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How to spot Websites that are ‘not secure’ and ‘dangerous’

You may not have noticed, but there are clear markers, specifically security symbols that let you know how safe it is to visit and use a site. The one you want to keep an eye out for is the Padlock icon before the name of the website that you are consulting in your browser. The Info or Dangerous symbols are the ones to avoid entirely. But how are they allocated? Why is a website deemed to be 'secure'?


How to spot Websites that are not ‘secure’ and ‘dangerous’

In the description of the constituents of the URL address provided in Part 1 of our info-series, the starting HTTP code is a necessary feature, specifically a protocol, to connect you with the server where your domain is actually located.  With HTTP being the foundation of any data exchange on the internet, the addition of the ‘s’, becoming HTTPs, implies ‘secure’ and constitutes a huge step towards greater internet safety, facilitating privacy and data security for web communications.  This added protocol encrypts the data exchange between web applications and servers. 

An earlier version of this protocol is called Secure Socket Layer (SSL), which is being replaced by a more enhanced encryption version on top of the HTTP protocol, specifically Transport Layer Security (TLS).  While the “s” still features after HTTP when web browsers are loading a website, the protocol running HTTPs is TLS, which is steadily becoming the norm. 

The main browsers, Alphabet’s Chrome, Mozilla’s Firefox, and Microsoft’s Edge (previously Explorer) are flagging non-HTTPs websites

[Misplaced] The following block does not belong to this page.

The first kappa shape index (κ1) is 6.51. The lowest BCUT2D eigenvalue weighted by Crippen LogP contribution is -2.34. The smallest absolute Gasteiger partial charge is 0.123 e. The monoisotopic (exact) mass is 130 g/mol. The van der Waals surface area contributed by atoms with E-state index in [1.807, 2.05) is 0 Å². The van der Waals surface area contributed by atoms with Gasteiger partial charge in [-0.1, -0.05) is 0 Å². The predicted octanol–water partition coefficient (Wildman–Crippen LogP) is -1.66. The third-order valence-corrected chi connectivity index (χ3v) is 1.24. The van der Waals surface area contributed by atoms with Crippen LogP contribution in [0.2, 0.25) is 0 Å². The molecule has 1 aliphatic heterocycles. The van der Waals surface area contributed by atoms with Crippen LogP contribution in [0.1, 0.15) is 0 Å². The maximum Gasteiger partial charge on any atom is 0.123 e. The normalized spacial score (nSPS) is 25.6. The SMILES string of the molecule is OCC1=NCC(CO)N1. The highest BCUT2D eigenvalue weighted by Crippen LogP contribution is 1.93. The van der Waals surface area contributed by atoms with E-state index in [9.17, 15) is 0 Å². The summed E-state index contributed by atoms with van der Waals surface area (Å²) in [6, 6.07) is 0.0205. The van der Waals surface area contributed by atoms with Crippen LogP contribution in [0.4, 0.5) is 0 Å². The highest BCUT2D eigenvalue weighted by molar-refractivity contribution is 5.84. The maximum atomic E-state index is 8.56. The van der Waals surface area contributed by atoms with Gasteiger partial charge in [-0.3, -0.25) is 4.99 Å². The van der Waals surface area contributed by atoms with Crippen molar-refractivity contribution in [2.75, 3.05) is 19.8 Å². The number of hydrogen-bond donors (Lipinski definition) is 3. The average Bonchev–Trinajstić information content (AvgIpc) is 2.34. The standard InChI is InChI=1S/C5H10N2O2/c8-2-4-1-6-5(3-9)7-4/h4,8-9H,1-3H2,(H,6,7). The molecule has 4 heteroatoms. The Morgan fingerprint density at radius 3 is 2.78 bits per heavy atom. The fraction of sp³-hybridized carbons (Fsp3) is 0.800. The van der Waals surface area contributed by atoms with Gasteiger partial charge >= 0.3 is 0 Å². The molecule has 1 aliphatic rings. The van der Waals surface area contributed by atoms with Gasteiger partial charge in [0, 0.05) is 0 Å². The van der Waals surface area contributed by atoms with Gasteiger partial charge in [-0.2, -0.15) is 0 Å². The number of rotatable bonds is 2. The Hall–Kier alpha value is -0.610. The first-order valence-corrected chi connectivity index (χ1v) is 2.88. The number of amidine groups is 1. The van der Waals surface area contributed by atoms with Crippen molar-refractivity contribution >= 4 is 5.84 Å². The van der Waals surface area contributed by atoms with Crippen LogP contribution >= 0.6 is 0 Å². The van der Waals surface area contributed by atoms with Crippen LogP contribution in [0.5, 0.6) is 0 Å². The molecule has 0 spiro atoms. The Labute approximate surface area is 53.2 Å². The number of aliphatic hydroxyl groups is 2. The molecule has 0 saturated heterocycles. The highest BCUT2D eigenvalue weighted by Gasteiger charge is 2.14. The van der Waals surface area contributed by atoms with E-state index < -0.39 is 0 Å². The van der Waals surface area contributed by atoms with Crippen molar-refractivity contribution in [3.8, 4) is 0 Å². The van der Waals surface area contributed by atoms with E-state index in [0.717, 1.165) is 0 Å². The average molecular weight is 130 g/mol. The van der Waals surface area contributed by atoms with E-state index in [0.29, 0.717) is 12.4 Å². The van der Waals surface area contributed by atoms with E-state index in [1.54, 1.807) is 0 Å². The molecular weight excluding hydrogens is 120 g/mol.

The deployment of new domains through CMS providers are by default prompting the use of this enhanced security layer making it standard practice for users to look out for the padlock icon  that appears in the browser.  Any other website that is preceded either by info icon or warning icon means the site is simply not secure or even dangerous and so should be avoided altogether.

In more technical jargon, a certificate will be installed on the origin server, which is conventionally still termed an SSL certificate though it is running the TLS protocol.  This certificate is a form of passport, listing domain ownership, the server’s public key, so that the identity of the server can be validated.

This concludes our five-part series on website and email security

Thank you for staying with us on this journey and we hope you have enjoyed reading – as much as we have had in designing – these insights.  As promised they were intended to be short & sharp bursts and give you the confidence to ask more probing questions. 

In sum, the combination of 1) email messaging using your domain address, 2) the code behind the website domain itself, 3) the content management system used to help build your internet presence, along with 4) established conventions regarding internet transport protocol, together, represent avenues through which threat intelligence can be gathered.  There are myriad software developers who provide scanning services, however understanding the vulnerabilities that your website is exposed to is the first line of defence. 

Our aim in providing our free website security report is to explain the technology behind the surveillance tools and highlight potential vulnerabilities to make your on-line experience a more secure one. 

Why don’t you request a free website security report now? 

We hope you enjoy reading our research, designed for professionals who are not IT experts but thirsty for knowledge about the everyday tools to operate a business – your email and website.


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